Radiological Effluents and Offsite Dose Assessment (RETS)

Course Length 40 hrs - 5 Days


September 18 - 22, 2017

February 12 - 16, 2018 (tentative)

October 1 - 5, 2018 (tentative)


Purpose

To provide the student with a thorough understanding of the legal, technical and programmatic aspects of the radiological effluent management programs as required in the U.S. nuclear power industry.

Description

The student will be led through the sections of 10 CFR 20 and 10 CFR 50 that relate to the Radiological Effluent Technical Specifications and Offsite Dose Calculation Manual. Next, the supporting regulatory and guidance documents will be examined. Offsite dose assessment and effluent monitor setpoint methodologies will be examined in detail. Common variations in these methodologies will also be discussed. The impact of generic letter 89-01 and the revisions of 10 CFR 20 upon the RETS and ODCM will be addressed in detail.


Who Should Attend

This course is designed for those technical, management, and quality assurance personnel who are responsible for implementing or administrating an effluents management program.


Course Outline

  1. Overview of the Effluent Program
    1. The Radiological Effluent Technical Specifications
      1. Regulatory Basis for the RETS
      2. Operational Impact
      3. Implementation Strategy
    2. The Offsite Dose Calculation Manual
  2. Effluent Systems and Related Tech Specs
    1. Liquid
    2. Gaseous
    3. NUREG 0472/0473 and Standard Tech Specs
  3. Offsite Dose Methodology
    1. Reg Guide 1.109
    2. NUREG 0133
  4. Reg Guide 1.21
  5. RETS and ODCM Case Study
  6. ODCM and RETS Revisions
    1. Generic letter 89-01
    2. The New 10 CFR 20
  7. ANI Requirements
  8. Topics of Current Interest

The Radiological Environmental Monitoring Program (REMP)

Course Length 40 hrs - 5 Days


October 16 - 20, 2017

March 5 - 9, 2018 (tentative)

October 29 - November 2, 2018 (tentative)


Purpose

To provide the student with a thorough understanding of the legal, technical, and pro­grammatic aspects of radiological environmental monitoring as required in the U.S. commercial nuclear power industry.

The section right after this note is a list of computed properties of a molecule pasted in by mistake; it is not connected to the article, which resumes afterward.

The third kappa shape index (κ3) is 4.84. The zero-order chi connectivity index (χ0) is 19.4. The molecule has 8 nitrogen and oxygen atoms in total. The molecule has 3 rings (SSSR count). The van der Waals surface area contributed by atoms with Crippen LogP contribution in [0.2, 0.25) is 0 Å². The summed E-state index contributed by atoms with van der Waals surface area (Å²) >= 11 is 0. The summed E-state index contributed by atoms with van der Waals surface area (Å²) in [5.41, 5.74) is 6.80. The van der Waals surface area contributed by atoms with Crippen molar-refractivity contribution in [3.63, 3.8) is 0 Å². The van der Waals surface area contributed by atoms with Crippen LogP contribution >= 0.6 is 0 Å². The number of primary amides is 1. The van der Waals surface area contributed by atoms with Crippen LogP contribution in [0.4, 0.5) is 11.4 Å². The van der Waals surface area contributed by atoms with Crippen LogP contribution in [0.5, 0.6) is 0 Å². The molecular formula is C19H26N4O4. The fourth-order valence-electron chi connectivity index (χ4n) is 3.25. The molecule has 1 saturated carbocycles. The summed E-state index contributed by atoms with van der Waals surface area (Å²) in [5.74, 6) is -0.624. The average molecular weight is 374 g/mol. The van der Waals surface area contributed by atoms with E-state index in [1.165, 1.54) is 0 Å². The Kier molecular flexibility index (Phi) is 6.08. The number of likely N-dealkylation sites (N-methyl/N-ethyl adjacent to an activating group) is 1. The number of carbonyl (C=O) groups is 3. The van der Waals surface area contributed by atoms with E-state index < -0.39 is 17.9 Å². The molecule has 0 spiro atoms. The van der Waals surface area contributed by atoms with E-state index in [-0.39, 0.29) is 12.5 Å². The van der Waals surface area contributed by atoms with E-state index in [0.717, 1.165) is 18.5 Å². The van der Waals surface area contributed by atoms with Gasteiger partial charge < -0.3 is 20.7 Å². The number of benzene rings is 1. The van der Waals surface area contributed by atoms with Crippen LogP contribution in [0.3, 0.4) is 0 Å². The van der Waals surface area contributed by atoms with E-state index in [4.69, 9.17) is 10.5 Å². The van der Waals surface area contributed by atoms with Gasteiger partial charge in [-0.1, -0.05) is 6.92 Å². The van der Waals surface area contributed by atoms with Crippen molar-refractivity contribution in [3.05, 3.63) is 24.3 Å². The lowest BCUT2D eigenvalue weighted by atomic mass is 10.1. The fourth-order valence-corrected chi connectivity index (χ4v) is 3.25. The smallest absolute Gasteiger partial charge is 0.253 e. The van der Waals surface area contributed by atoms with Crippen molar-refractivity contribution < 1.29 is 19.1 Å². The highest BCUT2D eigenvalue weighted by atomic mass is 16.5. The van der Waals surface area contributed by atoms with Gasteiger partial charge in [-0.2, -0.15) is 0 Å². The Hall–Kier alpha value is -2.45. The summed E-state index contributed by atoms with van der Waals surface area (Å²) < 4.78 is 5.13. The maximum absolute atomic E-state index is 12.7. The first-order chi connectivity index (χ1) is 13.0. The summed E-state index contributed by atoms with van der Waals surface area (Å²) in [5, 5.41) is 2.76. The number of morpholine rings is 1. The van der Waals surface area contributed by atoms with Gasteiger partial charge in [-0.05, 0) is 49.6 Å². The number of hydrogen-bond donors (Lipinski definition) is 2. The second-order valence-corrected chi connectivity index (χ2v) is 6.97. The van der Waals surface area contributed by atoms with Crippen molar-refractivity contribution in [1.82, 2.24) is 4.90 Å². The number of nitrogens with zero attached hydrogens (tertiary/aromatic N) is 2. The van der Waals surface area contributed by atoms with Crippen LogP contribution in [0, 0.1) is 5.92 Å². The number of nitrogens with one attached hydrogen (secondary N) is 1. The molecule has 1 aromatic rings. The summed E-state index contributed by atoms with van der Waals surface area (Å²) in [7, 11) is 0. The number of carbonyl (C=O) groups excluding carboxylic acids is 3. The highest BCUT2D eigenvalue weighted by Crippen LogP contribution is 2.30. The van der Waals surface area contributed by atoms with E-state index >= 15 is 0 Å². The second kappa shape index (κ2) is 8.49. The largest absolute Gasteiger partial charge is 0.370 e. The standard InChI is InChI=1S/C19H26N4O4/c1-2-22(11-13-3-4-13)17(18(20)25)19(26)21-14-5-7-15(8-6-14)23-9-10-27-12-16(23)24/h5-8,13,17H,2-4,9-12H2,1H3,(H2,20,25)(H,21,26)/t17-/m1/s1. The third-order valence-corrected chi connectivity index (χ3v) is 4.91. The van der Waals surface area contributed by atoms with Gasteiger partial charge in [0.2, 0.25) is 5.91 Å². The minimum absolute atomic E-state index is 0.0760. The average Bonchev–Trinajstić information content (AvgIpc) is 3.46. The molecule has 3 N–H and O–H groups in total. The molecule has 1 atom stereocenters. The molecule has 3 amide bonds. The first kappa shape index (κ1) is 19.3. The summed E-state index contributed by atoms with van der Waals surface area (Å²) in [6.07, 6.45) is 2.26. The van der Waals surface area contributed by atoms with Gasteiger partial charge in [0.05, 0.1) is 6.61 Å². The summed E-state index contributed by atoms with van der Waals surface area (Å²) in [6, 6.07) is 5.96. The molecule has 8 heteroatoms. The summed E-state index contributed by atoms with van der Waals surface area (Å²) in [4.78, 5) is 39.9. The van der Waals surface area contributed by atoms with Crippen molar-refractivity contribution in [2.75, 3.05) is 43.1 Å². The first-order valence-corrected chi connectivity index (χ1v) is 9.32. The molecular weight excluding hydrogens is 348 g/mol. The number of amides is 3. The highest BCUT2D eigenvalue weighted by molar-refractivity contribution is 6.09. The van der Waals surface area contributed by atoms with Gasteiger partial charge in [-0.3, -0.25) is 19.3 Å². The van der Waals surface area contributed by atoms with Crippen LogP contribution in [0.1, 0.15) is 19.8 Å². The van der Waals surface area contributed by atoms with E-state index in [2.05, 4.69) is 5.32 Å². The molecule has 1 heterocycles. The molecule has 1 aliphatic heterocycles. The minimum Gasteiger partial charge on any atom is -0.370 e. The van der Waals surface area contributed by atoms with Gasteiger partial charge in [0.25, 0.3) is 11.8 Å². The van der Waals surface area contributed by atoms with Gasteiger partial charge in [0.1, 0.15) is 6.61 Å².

Description

The student will be led through the sections of the regulations that relate to the Radiological Effluents and Radiological Environmental Monitoring for commercial nuclear power plants. Physical factors that impact physical environmental transport and transport monitoring will be reviewed along with the radioecology of selected radionuclides. Program design considerations and selection criteria for sampling locations will be addressed. The course will look at dose modeling as well as methods for dealing with censored environmental data. The course will conclude with a look at American Nuclear Insurers program concerns, QA considerations and practical case studies.

Who Should Attend

This course is designed for those technical, management, and quality assurance personnel who are responsible for implementing or administrating the environmental monitoring program.


Course Outilne

  1. Introduction
  2. Regulatory Requirements
    1. NRC and EPA
    2. Regulatory Guidance
  3. Radiological Assessment
    1. Environmental Transport
      1. Transport Processes
      2. Atmospheric Transport
      3. Liquid Transport
    2. Food-Chain Transport
      1. Bioaccumulatiom
      2. Radioecology
  4. The REM Program
    1. Program Design
    2. NRC Requirements
  5. Dose Modeling
    1. Regulatory Guide 1.109
    2. The ODCM
    3. Correlation of the REMP to ODCM
  6. Environmental Statistics - Dealing With Censored Data
  7. ANI - Program Considerations
  8. QA Considerations
  9. Case Studies
  10. Topics of Current Interest

Cost

$1850 per course

Course Credit

These courses have been granted 40 hours Continuing Education Credits by the American Academy of Health Physics and 10 hours by NRRPT. Upon completion of the course each student will be awarded a Certificate of Attendance.

The Instructor

Jim Key holds a B.S. in Physics from Vanderbilt University and a M.S. in Nuclear Physics from Auburn University. He has been providing training, consulting and software support in gamma spectroscopy, whole body and lung counting, and radiological effluents to com­mercial and government nuclear facilities and agencies for over 30 years. He has taught courses for 30 utilities and has provided technical comment and review on 60 radiological effluent management programs.